There is also an online auction (Friday April 30th at 12pm through Sunday May 2nd at 11:59pm), featuring products, services, gift cards, and experiences (from Levis, Vans Vault, Pt. Reyes Farmstead Cheese, Taylor Stitch, Tellason, Farmhouse Thai, and more). Lastly, Saturday May 1st is A Day of Giving, when partnering businesses will graciously dedicate a small portion of their proceeds to combat systemic racism. 100 percent of the proceeds from all three components will benefit AAPI Women Lead (empowering AAPI women and girls through leadership programs), Asian Prisoner Support Committee, and Hate Is A Virus (amplifying awareness of AAPI discrimination and hate crimes while standing in solidarity with our BIPOC siblings).

Coming to SF for the month of May is Chefs Stopping AAPI Hate (CSAH), a fundraising dinner series in honor of Asian American and Pacific Islander Heritage Month. Founded in Washington D.C., by chefs Kevin Tien of Moon Rabbit and Tim Ma of Lucky Danger, Chefs Stopping AAPI Hate is a five-course takeout dinner series, created in response to the escalating cases of anti-Asian hate crimes and xenophobic attacks on the AAPI community across the country.

Chefs Stopping AAPI Hate is working with OpenTable to host the Bay Area dinner series. The dinners will take place every Tuesday for four consecutive weeks beginning on May 4th. Every week, five different chefs are each contributing one course to a five-course takeout meal for two. Participating restaurants include: b. Patisserie, Commis, Ernest, Liholiho Yacht Club, Mister Jiu’s, Nari, Nightbird, SingleThread, Sorrel, State Bird Provisions, and more. Tickets for each dinner are now available for purchase on OpenTable, where guests can reserve and pre-select individual pick-up times.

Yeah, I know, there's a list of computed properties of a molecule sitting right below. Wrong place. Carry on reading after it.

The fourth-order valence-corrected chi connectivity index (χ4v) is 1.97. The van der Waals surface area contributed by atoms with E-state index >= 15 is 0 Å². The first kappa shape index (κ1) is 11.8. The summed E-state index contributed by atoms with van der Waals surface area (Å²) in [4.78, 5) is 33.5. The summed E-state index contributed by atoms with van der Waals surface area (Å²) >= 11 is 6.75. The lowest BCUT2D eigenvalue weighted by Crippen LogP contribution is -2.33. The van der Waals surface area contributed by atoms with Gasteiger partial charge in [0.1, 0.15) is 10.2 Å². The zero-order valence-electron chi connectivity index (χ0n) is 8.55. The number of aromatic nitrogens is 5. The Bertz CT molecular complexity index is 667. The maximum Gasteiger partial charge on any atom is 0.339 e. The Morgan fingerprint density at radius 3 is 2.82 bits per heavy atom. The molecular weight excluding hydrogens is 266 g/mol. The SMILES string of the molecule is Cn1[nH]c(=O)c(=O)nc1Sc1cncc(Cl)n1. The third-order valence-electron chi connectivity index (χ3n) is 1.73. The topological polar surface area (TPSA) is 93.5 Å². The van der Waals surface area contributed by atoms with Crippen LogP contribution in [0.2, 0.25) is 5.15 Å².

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The tropical style of the new Palmetto. Instagram photo via @palmetto-oakland.

I am so outta time (overtime!) writing this column, so this East Bay update is a quickfire round of info for you.

Opening this Friday in Oakland in the former Flora and Fauna bar is ~PALMETTO~ and The Kon-Tiki Room at Palmetto, a Caribbean restaurant and bar from The Kon-Tiki team. Owners Christ Aivaliotis and Matt Reagan are excited to be in this historic, Art Deco space, serving tropical takes on steakhouse staples from chef Manny Bonilla, and classic cocktails, served in pared-down portions so you can enjoy more spirit-forward drinks, without getting too loaded. Cheers to that. The space is filled with pastels, tropical plants, and lots of glam touches (I’m basically ready to move into their Instagram feed), while The Kon-Tiki Room at Palmetto is more nautical. Reservations available Saturday and onwards. Hours: Tue-Thu 5pm-9pm, Fri-Sat 5pm-10pm; brunch coming soon. 1900 Telegraph Ave. at 19th St., Oakland.

Opening soon in Alameda is ~COFFEE CULTURES ALAMEDA~ from Jason Paul, David Burke, and Luigi DiRuocco (they were all born and raised in Alameda, so this location is very special to the group of partners). Coffee Cultures was established in 2013 at their original location at 225 Bush St. in SF (this location closed in 2019). They opened a second location in SF at 1301 Mission St. in 2015, which is currently open Mon-Fri 9am-2pm. And now they have a new Alameda location, with a beautiful courtyard with a mural, tables, and chairs. They will have a counter and banquettes inside, but in the beginning, it will just be to-go and courtyard seating. Phase two will bring a pick-up window on the Blanding Street side.